My first interaction with 2015 Cinderella was watching the trailer on Facebook some months before it released.
My first impression: Not getting into a Disney Princess movie after all these years. Kit's eyes are way too blue.
But then, I can't remember if it was my sister who watched the trailer, which inveigled me into seeing it a second time. And this time, instead of hating on Kit's blue eyes, I heard Cinderella's mother speaking with a sweet, breathless earnestness: "Have courage and be kind. Where there is kindness, there is goodness, and where there is goodness, there is magic."
Those two lines tugged at my heartstrings.
On the night of my twenty-first birthday, we watched Cinderella. We haven't stopped watching it since. And there was so much for my heart to love about this movie adaptation.
Cinderella is about as pure as it gets. There's a wonder, an emphasis on good moral character, and an overall theme of endurance in affliction that uplift while they entertain. As Cinderella faces life without her beloved father and with the cruelty of her step-family, her actions emphasize again and again that kindness is a choice, not a feeling. We see her feel hurt, even anger sometimes. Cinderella knows when to confront her stepmother with troubled eyes and ask, "Why are you so cruel?" But she also knows when to smile and serve with a gentle voice, holding on to the courage and kindness that her dying mother encouraged her to cling to. Pursuing love and unity as a follower of Christ take incredible courage. And while Cinderella isn't out there to teach Scripture, you can see the practical application of what the fruit of the Spirit should look like in the life of a Christian.
The other part I really loved about this movie was how well Kit and Ella get along with their parents. There is a celebration of life with strong family relationships: From a child, Ella is used to love and bedtime stories from her mother. Even when her father wants to marry again, the bond between Ella and her father isn't shaken. She fully supports him moving forward, and they love and understand each other on a heart-level.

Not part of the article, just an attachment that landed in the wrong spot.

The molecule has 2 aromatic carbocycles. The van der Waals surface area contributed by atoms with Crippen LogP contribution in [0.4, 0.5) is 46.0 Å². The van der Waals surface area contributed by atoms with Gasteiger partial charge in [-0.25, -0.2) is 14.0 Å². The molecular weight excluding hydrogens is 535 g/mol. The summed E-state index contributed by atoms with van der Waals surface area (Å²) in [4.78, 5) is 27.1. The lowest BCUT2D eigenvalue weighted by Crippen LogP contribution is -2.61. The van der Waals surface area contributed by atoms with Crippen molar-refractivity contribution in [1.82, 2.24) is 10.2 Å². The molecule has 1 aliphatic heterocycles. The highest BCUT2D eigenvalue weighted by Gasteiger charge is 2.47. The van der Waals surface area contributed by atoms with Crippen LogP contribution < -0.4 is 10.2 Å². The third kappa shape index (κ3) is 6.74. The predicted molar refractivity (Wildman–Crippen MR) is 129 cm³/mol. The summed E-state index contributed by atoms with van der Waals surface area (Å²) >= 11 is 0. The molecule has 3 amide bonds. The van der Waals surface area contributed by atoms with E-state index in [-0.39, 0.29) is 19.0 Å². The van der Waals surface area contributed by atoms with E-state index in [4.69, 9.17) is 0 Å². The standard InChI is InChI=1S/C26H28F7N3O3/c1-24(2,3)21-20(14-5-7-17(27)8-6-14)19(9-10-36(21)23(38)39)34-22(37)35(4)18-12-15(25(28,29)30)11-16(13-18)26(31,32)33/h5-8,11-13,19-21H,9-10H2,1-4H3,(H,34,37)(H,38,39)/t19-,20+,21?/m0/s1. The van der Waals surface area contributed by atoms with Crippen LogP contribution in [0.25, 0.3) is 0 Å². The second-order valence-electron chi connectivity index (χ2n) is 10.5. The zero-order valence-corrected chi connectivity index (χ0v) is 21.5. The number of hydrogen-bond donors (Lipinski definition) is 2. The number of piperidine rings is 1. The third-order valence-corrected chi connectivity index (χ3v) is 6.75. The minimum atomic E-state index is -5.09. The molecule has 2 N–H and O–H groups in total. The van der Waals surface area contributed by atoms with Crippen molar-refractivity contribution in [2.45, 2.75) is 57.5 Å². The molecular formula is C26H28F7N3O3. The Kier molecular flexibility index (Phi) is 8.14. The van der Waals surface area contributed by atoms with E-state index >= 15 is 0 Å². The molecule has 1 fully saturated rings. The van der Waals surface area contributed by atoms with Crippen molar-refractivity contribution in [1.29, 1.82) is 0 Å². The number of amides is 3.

Kit, even when he wants to marry the girl in the forest instead of a rich princess, still maintains the maturity of a man and a prince. He and his father disagree, but they don't fall overboard into anger, and when Kit gives his final refusal, he begins it with, "I love and respect you."
Kit and Ella may have a fairytale romance with fairytale colors. But they were shaped by their closeness with their parents so well that when the time came for both of them to step out and be adults, they had the maturity and grace to do so. And in that, I think they can be wonderful role-models.
There are a few sentences that spill into Disney morals and don't enhance the overall theme picture. Following your heart, believing in everything, and being taken care of by fairy godmothers aren't exactly the stuff that solid faith is made of. But they're very brief blips on a beautiful script and beautiful cinematography.
Those are the serious thoughts. But one should not always be serious when watching Disney films. Here's a rapid series of what I loved:
- Gus-Gus is the cutest mouse on the planet. We have a serious Gus-Gus fandom around here.
- Ask us about the torn butterfly sometime in Cinderella's treasure box.
- I just love the lizard footmen with their green hues.
- The captain js the. best. sidekick. in the history of ever.
- And if you ever want to know, we can point out just where to find the animals on the day of Cinderella's wedding.
Oops. I just told you the ending.
schuyler how could you i didn't know
Sexual: Low-necked dresses. Cinderella and Kit share a kiss.